BZP ban boosted the illegal drug market, survey shows
Friday 3 Oct 2008 5:24 p.m.
A survey of Otago University students has found the ban on party pill ingredient BZP has only boosted the illegal drug market.
One in six students said they were more likely to take ecstasy as a replacement following the BZP ban in April.
Party pills containing BZP are gone, but they have already been replaced by similar products.
"They were using BZP as a part of the nightclub scene, and so I think ecstasy is probably another thing which is very much associated with that scene," says Otago University researcher James Green. "It has potentially relatively the same kind of effect."
One hundred and twenty Otago students took part in the research. A third of those admitted they would continue taking BZP if it was still in the shops, and half of that group admitted they had turned to illegal drugs like ecstasy.
The result of the survey comes as no surprise on campus.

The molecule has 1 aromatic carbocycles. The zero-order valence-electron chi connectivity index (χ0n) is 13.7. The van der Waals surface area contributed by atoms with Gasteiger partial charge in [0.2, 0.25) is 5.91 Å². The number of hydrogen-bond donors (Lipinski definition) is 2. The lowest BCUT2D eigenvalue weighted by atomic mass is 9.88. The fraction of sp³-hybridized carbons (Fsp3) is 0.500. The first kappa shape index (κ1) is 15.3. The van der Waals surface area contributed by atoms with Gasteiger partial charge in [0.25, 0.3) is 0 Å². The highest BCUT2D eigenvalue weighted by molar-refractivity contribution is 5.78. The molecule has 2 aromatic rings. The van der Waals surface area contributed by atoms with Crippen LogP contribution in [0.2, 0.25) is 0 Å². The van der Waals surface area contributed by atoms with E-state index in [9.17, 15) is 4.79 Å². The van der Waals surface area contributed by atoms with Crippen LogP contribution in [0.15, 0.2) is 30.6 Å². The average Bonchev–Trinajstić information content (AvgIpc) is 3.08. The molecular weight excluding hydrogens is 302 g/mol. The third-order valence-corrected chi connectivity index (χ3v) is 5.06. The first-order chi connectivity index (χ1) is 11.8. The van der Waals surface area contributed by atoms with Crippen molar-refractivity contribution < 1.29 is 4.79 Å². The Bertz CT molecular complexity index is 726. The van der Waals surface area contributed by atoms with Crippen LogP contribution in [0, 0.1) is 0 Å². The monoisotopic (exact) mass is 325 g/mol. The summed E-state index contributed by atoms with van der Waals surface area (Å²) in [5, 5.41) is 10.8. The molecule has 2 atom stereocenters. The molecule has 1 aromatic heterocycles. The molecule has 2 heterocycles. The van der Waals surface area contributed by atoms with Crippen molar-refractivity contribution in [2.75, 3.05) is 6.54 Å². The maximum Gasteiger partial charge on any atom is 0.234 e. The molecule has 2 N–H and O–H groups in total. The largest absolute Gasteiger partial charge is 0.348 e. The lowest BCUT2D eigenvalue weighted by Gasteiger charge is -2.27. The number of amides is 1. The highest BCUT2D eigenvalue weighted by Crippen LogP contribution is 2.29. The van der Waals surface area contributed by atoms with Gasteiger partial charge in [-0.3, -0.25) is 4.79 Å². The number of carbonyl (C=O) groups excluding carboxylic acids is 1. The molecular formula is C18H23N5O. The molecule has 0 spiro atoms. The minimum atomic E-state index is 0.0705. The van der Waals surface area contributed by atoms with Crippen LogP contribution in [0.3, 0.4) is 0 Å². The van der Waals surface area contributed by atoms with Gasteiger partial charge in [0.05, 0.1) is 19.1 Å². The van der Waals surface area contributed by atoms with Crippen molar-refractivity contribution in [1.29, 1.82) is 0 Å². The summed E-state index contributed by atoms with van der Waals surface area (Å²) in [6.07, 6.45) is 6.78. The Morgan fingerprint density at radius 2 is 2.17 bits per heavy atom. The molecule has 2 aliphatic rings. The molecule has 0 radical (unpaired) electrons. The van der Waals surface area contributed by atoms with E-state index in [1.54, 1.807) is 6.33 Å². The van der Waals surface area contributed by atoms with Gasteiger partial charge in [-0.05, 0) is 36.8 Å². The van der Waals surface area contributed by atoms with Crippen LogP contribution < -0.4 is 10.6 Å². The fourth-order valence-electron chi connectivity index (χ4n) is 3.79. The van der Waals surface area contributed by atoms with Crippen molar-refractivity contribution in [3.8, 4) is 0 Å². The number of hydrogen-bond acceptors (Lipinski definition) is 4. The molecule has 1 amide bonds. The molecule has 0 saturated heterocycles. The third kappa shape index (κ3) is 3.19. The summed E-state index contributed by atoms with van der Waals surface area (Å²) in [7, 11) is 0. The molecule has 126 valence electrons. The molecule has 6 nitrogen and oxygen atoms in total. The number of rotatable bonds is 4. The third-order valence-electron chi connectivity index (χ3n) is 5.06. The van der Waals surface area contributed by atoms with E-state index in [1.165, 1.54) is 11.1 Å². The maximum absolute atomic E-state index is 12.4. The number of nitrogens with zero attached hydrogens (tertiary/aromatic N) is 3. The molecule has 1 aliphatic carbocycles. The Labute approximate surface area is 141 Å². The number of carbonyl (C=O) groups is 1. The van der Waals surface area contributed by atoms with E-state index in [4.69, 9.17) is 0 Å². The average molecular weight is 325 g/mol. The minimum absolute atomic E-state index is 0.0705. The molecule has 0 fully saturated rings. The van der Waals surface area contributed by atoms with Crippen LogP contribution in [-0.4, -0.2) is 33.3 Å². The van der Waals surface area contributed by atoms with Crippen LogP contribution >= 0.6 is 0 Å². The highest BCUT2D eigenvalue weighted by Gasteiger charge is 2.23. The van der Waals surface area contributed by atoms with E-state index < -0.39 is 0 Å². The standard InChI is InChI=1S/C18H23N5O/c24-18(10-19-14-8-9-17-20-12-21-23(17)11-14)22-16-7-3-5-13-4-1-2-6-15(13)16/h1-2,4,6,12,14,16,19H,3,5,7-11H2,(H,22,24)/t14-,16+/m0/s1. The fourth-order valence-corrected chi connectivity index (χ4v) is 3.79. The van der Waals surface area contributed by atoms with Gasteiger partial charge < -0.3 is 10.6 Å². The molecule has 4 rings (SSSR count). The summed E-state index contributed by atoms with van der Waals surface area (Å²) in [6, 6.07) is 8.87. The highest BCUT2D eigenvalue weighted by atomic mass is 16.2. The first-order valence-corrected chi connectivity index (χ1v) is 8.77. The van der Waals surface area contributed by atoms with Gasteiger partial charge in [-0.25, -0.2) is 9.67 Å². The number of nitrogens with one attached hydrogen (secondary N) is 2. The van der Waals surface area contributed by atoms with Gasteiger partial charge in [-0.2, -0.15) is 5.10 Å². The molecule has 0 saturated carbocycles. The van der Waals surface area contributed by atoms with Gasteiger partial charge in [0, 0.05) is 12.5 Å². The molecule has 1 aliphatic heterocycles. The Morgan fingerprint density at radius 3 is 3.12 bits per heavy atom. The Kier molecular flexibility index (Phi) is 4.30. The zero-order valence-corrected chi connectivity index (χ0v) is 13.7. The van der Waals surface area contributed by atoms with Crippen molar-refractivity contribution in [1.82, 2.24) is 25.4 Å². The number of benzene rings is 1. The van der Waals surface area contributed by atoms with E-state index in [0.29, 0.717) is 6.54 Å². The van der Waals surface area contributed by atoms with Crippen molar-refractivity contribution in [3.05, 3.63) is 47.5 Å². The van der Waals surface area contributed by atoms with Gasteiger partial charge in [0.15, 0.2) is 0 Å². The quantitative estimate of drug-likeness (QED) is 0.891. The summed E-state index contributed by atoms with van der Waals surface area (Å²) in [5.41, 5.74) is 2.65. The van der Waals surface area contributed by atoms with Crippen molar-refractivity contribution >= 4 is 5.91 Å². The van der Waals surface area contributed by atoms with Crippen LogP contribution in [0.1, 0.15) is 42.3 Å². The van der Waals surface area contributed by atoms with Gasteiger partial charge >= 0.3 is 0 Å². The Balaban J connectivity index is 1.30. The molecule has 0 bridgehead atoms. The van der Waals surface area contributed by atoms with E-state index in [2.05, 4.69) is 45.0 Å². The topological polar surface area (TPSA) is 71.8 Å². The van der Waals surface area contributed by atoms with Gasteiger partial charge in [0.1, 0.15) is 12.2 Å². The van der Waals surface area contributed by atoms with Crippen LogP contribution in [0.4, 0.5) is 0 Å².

"Most people will probably go for more illegal drugs because they are harder to get, but they are probably better in a way," says one student 3 News spoke to.
"I think people might go for the illegal ones if they are already kind of into the drug scene," says another.
"I think there will definitely be some people that will go for the heavier drugs, but in saying that there may be some who just stop it all together," says a third.
BZP was outlawed in April, and while Mr Green is glad it is gone, he is concerned party pill users have been left with little alternative.
"When you make something less available or more expensive, you have to think about well, what are they going to choose instead?" he asks. "I don't think it's realistic to say that you're going to ban BZP and people are just not going to take anything."
Associate Health Minister Jim Anderton, who pushed for the BZP ban, says there is no way it could boost the market for illegal drugs, and is encouraged by the results.
"I'm very enthused about the fact two thirds of people who used to use BZP say they're not going to use it again," says Anderton. "That's the best news of the day."
Mr Green is not convinced, and just hopes if second generation pills are the next target, the Government will think long and hard about just what they will be replaced with.